Bengal result: Present and future story

  • Ashok Malik
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Every election has a story to tell. Every mandate conveys a message from the voter and the electorate. It is the unusual election that suggests a trenchant break from the past or a social and political breakthrough. The State elections that concluded on May 19 were particularly rich in this sense and have left us with much to think about.

In Assam, the victory of the BJP indicates a dramatic change in the State’s polity. In Kerala, the strict bipolarity of an alliance led by the communists and an alliance led by the Congress, which has dominated State politics for 50 years if not more, is being threatened by the disruptive entry of the Bharatiya Janata Party, which has picked up many votes, but only one seat. It is on the cusp of reaching the voter threshold that will translate into a bag of seats.

In Assam, the transition is complete. In Kerala, there are strong chances of a transition at some point in the near future. In West Bengal, the transition is not over but is taking place in real time, and this election was a milestone in that journey. Simply put, the State has been left absent of an opposition. The Trinamool Congress has won 211 seats of 294, with 45% of the vote. The Congress, which contested 91 seats, has won 44. The CPI(M)-led Left Front has won only 33 of the remaining 203 seats.

The vote share of these parties is telling. The Congress has got 12.3% of the vote and its alliance partner, the Left Front, has managed 25.9%. The Left has lost almost 15% vote share since 2011, when it had got 39.4%. In that year, the Congress had managed 9.5%. Of course, the Congress was then in partnership with the Trinamool Congress. Yet, the Congress vote in the 2014 Lok Sabha election, when it contested alone in West Bengal, was similar at 9.7%. This would suggest that the Congress core or base vote in the State is in the 9.5 to 10% range.

In 2016, the alliance with the CPI(M) gave the Congress a 2.5 to three percent bump. Yet, the CPI(M) lost almost 15%, while transferring only about three percent to the Congress. Where did the other 12% go? It was divided almost equally between the Trinamool Congress and the BJP. The BJP got 10% of the vote, up from four percent in 2011. Admittedly, in the 2014 Lok Sabha election, it had got 16.8% of all votes in Bengal, but that is a separate matrix.

So what happened to the Congress-CPI(M) alliance? The Congress vote in the State is concentrated in a few districts. As the CPI(M) transferred votes, the Congress became even stronger in those pockets. Half its numbers are from just two districts (West Bengal has 25). The party won 14 seats in Murshidabad and eight in Malda.

The CPI(M) vote is spread across the State. The Congress was either unable to transfer its vote or simply had too few votes to make a difference. As a result, the CPI(M), which was in an absolute majority of its own till as recently as the 2006 election, was reduced to a tenth of the Assembly. Its effacement from its rural heartland, including from districts such as Burdwan, once an ideological and political fortress, is complete. This is no ordinary defeat for the communists; it suggests permanent or at least long-term exile.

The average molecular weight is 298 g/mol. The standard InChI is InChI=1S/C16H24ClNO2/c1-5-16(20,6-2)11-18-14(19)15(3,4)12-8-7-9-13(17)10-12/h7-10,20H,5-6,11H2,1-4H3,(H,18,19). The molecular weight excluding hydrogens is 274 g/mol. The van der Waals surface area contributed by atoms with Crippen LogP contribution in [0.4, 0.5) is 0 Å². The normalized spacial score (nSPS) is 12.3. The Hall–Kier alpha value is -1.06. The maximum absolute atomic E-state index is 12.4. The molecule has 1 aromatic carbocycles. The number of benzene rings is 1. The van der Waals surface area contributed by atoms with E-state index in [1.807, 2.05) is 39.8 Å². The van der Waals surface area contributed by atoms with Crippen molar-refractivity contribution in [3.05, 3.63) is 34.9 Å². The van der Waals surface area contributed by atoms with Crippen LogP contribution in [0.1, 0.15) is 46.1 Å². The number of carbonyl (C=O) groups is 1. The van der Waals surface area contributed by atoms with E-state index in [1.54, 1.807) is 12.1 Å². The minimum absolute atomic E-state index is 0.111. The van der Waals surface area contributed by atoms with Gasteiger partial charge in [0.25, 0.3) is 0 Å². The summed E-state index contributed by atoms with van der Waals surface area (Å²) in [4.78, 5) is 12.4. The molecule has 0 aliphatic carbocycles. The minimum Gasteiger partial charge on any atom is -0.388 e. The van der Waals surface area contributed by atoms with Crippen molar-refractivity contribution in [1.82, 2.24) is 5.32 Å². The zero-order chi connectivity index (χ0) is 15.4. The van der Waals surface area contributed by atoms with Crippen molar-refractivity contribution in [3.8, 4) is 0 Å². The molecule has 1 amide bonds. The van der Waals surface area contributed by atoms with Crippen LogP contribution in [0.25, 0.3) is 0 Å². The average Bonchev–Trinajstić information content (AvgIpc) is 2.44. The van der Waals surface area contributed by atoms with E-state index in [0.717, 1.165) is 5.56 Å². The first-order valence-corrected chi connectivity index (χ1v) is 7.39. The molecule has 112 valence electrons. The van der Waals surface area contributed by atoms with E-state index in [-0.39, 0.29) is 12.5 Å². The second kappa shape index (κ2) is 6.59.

Why? There are several reasons. Many of the denominational and social constituencies, the economic and power networks, that the Left had cultivated in its three decades in power have been taken over by the Trinamool Congress. The loyal communist voter is ageing, and as the decision to tie up with the Congress showed, desperate. The alliance was a last-ditch stand, and it failed. It is a fair bet that the CPI(M) decline is irreversible. At any rate, this incarnation of the CPI(M) is over.

So who will grab the opposition space? The Congress is geographically restricted and has no pan-Bengal leader. There is always a chance that the party may split and ambitious MLAs may do a deal with the Trinamool Congress in the coming years. The CPI(M) is in the midst of an existential crisis. The battle between the Bengal unit which advocated the alliance and generally wants a more pragmatic and less ideological approach to electoral politics and the purists based in Delhi is intensifying after May 19. Ranged against each other are general secretary Sitaram Yechury, who backed the Bengal line, and the Karats: Prakash and Brinda.

Some of this is ideological conflict, some is little more than factional jockeying. Whatever the eventuality, the fact is that it will keep the CPI(M) occupied and unable to focus on rebuilding itself in West Bengal. The probability of the party splitting and sections of CPI(M) politicians and district-level officials breaking away to set up a plain and simple Bengal Party rather than the Bengal franchise of a self-proclaimed internationalist progressive movement is high.

On the other hand, the BJP has been offered a model by its success in Assam, where a national party recast itself as a regional party, or at least an entity willing to embrace regional sensitives and sentiments. To repeat this in Bengal is not impossible but will take effort and require a pragmatism that the party has not always displayed in Kolkata. At the minimum, the party will need to prop up a Bengali face, one that can be promoted as capable of mobilising fence-sitters and incremental voters.

One suspects the opposition to Trinamool Congress lies in either of these two boxes: A re-imagined local BJP or a Bengal Party that emerges from the ruins of the CPI(M). Will either occur in time for 2021? Many will bet against it today, especially after Trinamool Congress’s massive victory, but do remember that politics always abhors a vacuum.

This commentary originally appeared in The Pioneer.

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